You might think, when I say “blue sea slug,” that what I’m going to show you is going to be… well… a slug. Like a banana slug, perhaps, only… blue. And you would be so incredibly wrong.
Really, when you think about it, I could fill the rest of my days writing Featured Creature Friday blogs about the bizarre and wonderful inhabitants of the oceans, because if there’s one place that animal adaptations take a turn for the bizarre, it’s in the sea. But we must truly begin with the blue sea slug, which at the moment is my favorite of ocean creatures, for reasons I’ll get into below. The first reason, of course, is that blue sea slugs are insanely beautiful. If you were going to make a movie with some exotic and beautiful alien creatures, you’d do well to start your search for inspiration with one of these:
They’re also unexpectedly tiny, only a few centimeters in length, with six separate appendages, each with its own collection of cereta — those little finger-like structures. It has serrated teeth. But wait, it gets even more bad-ass. Blue sea slugs not only prey on animals much larger than them, they actually prey on jellyfish (which as we’ve previously discussed are the enemy). Their most notable snack is the notorious Portuguese Man o’ War. They also eat blue buttons and purple snails and some other stuff, but mostly jellyfish. Bless them.
But they don’t stop with just devouring jellyfish. They continue to be crazy-incredible. Because when they’re eating the jellyfish, they ingest the nemocysts — the cells which produce the jellyfish’s sting — and store them in their own little fingers. And then? They use them as weapons in their own defense. They can actually be more venomous than the Man o’ War they feed on. It is possible that they are the most bad-ass tiny animals ever.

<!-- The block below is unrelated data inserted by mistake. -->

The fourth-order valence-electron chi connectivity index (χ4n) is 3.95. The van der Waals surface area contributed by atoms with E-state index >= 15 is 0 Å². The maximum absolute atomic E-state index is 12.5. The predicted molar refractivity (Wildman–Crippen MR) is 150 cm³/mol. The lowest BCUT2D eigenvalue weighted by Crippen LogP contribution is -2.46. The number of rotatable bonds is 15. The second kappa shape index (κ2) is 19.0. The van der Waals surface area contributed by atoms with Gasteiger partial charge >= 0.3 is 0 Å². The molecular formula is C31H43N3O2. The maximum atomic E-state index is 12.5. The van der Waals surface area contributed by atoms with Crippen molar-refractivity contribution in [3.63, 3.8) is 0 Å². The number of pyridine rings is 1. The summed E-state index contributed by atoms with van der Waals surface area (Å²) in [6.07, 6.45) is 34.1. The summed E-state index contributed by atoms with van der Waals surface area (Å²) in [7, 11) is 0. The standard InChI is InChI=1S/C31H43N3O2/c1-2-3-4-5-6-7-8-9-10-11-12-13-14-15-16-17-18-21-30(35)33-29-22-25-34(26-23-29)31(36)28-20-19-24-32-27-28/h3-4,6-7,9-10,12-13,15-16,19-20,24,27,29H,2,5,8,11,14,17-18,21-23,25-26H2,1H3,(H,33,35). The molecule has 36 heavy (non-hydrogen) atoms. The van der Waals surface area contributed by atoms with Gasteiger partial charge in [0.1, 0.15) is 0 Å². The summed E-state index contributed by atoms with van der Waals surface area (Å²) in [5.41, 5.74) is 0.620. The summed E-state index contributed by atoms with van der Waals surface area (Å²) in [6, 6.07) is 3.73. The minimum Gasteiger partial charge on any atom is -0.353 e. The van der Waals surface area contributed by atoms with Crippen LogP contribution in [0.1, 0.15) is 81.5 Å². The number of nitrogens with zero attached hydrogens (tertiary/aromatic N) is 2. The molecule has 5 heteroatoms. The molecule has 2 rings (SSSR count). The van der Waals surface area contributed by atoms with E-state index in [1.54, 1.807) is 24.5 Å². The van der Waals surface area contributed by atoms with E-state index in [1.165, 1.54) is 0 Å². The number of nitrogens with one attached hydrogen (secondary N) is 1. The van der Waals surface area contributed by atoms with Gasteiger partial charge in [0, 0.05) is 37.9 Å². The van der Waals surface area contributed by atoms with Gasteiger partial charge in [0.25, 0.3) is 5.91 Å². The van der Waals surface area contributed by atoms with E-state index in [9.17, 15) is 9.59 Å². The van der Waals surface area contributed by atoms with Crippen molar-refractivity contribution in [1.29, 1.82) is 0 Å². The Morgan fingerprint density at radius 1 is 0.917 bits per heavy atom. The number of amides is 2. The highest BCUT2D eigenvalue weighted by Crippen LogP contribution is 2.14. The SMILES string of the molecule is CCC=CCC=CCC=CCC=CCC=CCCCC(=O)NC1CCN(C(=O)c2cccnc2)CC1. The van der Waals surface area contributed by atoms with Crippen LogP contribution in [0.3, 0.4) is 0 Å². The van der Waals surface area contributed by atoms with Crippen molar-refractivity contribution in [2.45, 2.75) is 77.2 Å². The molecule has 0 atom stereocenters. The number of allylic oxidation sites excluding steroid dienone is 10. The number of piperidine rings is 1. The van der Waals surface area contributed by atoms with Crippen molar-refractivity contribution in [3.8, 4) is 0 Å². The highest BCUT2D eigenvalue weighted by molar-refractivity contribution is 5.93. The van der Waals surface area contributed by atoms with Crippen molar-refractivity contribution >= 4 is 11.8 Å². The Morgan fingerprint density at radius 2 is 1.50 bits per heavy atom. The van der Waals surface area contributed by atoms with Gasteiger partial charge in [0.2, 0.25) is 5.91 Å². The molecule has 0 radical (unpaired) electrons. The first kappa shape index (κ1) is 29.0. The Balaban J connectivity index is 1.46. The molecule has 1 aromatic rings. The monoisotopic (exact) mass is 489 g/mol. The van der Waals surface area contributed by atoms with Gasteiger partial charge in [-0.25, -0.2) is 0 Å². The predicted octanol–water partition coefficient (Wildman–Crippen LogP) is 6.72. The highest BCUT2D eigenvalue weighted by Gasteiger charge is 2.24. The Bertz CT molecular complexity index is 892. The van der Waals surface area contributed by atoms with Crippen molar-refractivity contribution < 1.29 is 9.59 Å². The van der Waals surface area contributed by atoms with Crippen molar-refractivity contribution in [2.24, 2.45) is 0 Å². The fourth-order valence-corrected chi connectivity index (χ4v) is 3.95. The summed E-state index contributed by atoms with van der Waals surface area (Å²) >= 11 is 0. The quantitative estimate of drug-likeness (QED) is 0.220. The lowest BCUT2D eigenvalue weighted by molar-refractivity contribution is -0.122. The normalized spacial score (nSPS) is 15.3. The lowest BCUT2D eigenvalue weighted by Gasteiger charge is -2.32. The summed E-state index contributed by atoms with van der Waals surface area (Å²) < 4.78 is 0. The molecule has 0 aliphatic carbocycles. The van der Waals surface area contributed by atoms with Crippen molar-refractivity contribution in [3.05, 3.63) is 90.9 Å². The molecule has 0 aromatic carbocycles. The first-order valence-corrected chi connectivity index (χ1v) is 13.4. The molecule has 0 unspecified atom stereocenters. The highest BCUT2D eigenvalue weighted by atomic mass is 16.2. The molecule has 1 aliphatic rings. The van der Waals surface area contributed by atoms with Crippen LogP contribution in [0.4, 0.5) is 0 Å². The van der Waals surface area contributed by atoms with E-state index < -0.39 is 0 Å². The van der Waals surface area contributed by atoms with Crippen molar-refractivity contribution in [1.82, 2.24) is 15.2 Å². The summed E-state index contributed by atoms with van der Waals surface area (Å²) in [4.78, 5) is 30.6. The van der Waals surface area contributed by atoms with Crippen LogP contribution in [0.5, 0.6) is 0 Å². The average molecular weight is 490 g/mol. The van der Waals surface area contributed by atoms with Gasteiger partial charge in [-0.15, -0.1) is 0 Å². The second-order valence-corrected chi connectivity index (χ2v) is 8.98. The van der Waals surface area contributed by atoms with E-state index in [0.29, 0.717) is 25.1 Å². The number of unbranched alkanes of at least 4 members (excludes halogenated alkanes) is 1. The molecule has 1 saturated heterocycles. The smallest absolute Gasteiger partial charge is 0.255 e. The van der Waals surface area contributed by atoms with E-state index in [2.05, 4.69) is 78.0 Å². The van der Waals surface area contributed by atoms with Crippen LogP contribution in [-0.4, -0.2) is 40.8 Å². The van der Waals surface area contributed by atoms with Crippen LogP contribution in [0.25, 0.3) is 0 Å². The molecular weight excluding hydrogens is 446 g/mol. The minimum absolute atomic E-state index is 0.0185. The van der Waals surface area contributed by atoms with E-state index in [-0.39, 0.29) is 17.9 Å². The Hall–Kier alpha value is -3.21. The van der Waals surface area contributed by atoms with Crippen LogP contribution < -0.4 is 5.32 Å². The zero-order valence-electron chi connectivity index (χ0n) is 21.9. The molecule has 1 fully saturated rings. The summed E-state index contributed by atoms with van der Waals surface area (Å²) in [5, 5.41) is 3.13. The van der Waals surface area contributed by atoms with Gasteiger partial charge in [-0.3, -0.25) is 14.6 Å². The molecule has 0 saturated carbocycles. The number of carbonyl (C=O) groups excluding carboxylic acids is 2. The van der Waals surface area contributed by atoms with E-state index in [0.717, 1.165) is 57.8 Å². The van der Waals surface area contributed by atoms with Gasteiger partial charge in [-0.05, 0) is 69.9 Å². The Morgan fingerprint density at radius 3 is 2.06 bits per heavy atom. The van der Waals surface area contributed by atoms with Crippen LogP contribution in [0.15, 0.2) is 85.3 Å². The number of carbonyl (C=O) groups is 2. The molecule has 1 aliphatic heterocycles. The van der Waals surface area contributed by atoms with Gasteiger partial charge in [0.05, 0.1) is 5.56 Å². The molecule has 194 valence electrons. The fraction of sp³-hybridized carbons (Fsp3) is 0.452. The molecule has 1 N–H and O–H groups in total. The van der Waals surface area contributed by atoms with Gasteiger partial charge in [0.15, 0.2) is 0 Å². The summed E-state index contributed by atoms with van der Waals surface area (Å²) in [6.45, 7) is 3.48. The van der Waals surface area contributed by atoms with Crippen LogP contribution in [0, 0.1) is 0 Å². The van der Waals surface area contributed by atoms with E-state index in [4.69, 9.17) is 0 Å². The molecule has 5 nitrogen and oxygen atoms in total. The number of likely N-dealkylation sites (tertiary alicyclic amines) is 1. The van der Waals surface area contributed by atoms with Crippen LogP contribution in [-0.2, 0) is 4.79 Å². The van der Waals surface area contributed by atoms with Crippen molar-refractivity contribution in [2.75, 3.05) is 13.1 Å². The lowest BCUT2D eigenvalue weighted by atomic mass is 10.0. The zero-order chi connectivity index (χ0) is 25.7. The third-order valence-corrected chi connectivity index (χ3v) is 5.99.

Aside from their excellent killer instincts, they have some other sweet features. They have gas-filled sacs in their bodies which they use to float on the ocean’s surface, but due to the location of said sacs they actually float upside down. All they need to make their lives more complete, clearly, is a tiny sea-slug-sized version of beer. Their sweet silvery-blue coloring is thought to be protective coloration that makes them difficult to spot for both sea birds above and fish below. They’re also hermaphroditic, which isn’t really all that amazing for strange little ocean creatures but is kind of interesting anyway. These little fellows are pretty common in temperate and tropical ocean zones, and you’re most likely to see them around Africa, Europe or Australia, but I’m hoping that in the event of the inevitable jellyfish invasion, they’ll be willing to travel…